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After Further Review: Debunking the bomber myth

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Each week, takes a look back at the week in golf. In this edition of After Further Review, our writers weigh in on the advantage of being a "feel" player at Augusta, debunking the theory that you have to be a bomber to win there, and why we shouldn't be surprised that Jordan Spieth won the Masters.

Winning the Masters didn’t just get more difficult for Tiger Woods. It got tougher for Rory McIlroy. Woods’ game might be improving, but there has to be discouragement seeing how tough this championship will be with Jordan Spieth clearly having figured out the Rubic’s Cube that is Augusta National. McIlroy is still searching to understand how the pieces fit here. Yes, Spieth isn’t going to win here every year. He isn’t going to be playing well coming here every year, but this place suits him. He talked about being a feel player, and how much feel is required playing off the slopes and swales that make Augusta National so confounding. Spieth and Bubba Watson are both feel players. Watson wasn’t feeling it this year, and Spieth might not next year, but you get the feeling these two players could be on the stage taking turns slipping green jackets on each other more than once in the future. - Randall  Mell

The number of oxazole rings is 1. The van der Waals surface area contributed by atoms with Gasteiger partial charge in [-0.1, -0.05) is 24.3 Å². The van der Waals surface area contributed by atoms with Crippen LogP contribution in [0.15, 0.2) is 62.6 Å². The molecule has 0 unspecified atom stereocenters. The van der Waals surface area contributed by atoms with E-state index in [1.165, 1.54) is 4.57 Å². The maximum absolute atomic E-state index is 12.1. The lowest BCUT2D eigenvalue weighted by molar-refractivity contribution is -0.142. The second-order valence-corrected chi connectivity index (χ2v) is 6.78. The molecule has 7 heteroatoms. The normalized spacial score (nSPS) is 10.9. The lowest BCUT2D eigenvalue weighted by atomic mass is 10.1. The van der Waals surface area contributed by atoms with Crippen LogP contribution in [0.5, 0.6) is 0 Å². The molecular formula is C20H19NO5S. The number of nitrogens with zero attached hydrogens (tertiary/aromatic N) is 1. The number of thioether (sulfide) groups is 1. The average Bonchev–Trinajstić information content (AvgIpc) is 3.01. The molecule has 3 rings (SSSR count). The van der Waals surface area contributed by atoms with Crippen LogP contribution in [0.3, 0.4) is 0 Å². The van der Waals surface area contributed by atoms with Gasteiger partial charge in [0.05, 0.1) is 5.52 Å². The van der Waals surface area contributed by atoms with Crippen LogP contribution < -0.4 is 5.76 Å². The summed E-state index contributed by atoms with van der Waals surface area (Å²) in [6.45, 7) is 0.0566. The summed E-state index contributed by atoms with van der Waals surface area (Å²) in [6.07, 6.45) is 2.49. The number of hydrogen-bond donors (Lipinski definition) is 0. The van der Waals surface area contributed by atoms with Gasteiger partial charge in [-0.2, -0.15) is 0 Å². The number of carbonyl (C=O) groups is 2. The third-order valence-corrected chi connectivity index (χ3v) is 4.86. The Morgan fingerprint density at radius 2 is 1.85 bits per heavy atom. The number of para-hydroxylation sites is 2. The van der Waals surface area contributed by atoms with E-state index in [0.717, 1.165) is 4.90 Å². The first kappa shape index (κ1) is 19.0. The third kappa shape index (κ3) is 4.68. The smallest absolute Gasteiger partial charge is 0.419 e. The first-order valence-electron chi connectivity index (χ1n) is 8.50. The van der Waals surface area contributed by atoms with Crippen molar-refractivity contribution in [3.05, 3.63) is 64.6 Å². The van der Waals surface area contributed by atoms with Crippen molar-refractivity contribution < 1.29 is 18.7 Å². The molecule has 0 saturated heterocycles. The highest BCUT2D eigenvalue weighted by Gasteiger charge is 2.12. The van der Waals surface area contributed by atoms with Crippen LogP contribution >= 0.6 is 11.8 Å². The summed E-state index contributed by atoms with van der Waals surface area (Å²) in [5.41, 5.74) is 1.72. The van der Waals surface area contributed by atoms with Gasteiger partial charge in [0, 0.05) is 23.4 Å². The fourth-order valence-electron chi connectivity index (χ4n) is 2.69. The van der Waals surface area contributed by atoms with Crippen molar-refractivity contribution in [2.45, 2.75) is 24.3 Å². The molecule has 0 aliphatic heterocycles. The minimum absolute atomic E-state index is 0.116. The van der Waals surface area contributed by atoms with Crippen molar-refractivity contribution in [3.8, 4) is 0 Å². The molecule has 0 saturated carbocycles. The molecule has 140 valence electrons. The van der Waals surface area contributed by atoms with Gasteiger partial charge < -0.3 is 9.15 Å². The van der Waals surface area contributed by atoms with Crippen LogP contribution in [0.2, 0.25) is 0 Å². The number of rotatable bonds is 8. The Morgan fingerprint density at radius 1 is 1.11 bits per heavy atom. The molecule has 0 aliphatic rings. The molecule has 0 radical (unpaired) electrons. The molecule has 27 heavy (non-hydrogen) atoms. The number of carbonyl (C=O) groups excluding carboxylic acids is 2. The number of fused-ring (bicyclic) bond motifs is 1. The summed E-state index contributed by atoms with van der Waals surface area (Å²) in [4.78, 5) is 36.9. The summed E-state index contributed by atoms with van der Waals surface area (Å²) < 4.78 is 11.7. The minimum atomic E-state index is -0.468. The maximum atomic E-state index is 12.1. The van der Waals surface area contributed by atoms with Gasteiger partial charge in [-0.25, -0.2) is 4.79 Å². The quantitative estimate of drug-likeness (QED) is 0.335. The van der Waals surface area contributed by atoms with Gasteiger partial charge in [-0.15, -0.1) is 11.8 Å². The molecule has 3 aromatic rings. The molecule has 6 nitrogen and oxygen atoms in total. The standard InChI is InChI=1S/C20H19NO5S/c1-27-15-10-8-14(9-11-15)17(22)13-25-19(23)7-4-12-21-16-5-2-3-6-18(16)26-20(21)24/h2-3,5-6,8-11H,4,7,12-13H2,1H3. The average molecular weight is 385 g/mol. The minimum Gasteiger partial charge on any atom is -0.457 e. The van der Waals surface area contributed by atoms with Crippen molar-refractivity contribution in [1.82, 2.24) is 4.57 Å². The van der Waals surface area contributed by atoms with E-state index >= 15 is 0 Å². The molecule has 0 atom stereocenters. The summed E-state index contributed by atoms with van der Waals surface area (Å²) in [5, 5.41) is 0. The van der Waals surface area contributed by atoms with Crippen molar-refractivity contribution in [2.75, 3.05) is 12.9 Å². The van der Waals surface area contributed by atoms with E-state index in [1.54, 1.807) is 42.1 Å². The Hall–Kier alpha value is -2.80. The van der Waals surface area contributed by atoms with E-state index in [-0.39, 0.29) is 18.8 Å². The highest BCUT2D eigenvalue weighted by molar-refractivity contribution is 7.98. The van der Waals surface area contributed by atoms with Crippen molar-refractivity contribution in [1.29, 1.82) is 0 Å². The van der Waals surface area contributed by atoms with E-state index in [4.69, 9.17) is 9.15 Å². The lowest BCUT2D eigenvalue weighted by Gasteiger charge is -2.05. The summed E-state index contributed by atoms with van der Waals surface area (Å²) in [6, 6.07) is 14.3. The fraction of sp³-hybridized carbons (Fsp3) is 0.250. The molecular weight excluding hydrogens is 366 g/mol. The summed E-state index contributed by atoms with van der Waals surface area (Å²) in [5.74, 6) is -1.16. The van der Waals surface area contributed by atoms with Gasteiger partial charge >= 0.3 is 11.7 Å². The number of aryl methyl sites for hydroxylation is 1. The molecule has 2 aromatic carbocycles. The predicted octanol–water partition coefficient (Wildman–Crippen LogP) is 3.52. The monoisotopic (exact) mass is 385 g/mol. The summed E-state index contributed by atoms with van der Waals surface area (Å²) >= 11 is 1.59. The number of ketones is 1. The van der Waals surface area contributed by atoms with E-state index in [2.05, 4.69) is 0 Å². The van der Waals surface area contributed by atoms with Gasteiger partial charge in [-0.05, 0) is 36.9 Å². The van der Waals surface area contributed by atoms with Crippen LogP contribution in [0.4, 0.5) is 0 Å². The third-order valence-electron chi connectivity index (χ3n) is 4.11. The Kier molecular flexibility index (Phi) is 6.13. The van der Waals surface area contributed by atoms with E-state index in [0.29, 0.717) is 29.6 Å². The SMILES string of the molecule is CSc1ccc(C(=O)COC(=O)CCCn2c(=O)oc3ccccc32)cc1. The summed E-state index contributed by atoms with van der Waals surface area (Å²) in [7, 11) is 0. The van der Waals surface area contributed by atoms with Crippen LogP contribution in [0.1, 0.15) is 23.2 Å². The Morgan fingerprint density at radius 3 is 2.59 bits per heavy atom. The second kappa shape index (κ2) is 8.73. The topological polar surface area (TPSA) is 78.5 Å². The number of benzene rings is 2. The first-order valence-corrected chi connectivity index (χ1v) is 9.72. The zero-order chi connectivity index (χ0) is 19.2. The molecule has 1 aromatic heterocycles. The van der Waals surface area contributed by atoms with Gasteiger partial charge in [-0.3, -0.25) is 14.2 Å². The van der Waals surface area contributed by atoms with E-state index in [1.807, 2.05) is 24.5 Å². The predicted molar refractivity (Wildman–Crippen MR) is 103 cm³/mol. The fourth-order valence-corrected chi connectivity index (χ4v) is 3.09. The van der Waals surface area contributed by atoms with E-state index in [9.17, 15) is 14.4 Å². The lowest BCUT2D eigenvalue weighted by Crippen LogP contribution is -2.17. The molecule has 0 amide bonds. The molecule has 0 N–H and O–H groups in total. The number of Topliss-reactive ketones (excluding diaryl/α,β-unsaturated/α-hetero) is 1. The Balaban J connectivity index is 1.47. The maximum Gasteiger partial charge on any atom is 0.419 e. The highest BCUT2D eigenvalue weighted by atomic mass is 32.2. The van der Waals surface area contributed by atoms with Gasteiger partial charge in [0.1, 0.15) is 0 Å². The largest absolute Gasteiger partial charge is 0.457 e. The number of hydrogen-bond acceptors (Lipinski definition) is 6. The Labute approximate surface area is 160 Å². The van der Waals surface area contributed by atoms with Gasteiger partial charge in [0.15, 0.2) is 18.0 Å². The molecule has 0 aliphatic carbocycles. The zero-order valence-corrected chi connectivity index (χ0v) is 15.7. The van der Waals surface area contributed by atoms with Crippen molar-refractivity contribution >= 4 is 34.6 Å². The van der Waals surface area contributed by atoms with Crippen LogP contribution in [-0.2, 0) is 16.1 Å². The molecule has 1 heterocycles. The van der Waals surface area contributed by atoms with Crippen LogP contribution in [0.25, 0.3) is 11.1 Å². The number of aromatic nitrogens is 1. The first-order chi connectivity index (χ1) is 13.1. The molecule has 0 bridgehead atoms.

So much for the theory that the Masters had been transformed into a long-drive contest with a soft spot for southpaws. Following victories in recent years by Bubba Watson, Adam Scott and Phil Mickelson – all founding members of the bomber’s club – some jokingly wondered if Augusta National was looking to back tees up to the other side of Berckmans Road to combat the distance gains. But on Sunday, Jordan Spieth proved in convincing style that the putter, not the driver, still rules at the Masters. The 21-year-old, who set 36-, 54- and 72-hole scoring records, ranked 52nd, out of 55 players that made the cut, in driving distance (285-yard average). Distance is always an advantage, but it’s not the only way to win at Augusta National. - Rex Hoggard

We should’ve seen this coming. We shouldn’t be the least bit surprised that Jordan Spieth dominated every phase of this 79th Masters. The stars were aligned and we should’ve used our context clues. Spieth has been playing better than anyone in the world the past month, he had revenge on his mind because of the bad taste left in his mouth from last year’s Masters failure and this was Ben Crenshaw’s last Masters. Crenshaw, a fellow Texas Longhorn, has been a mentor to Spieth and has shared much of his Augusta National knowledge with the new champ. The Masters always produces great theater.  Sure, hindsight is 20/20, but this outcome was bound to happen. We should’ve known better. – Jay Coffin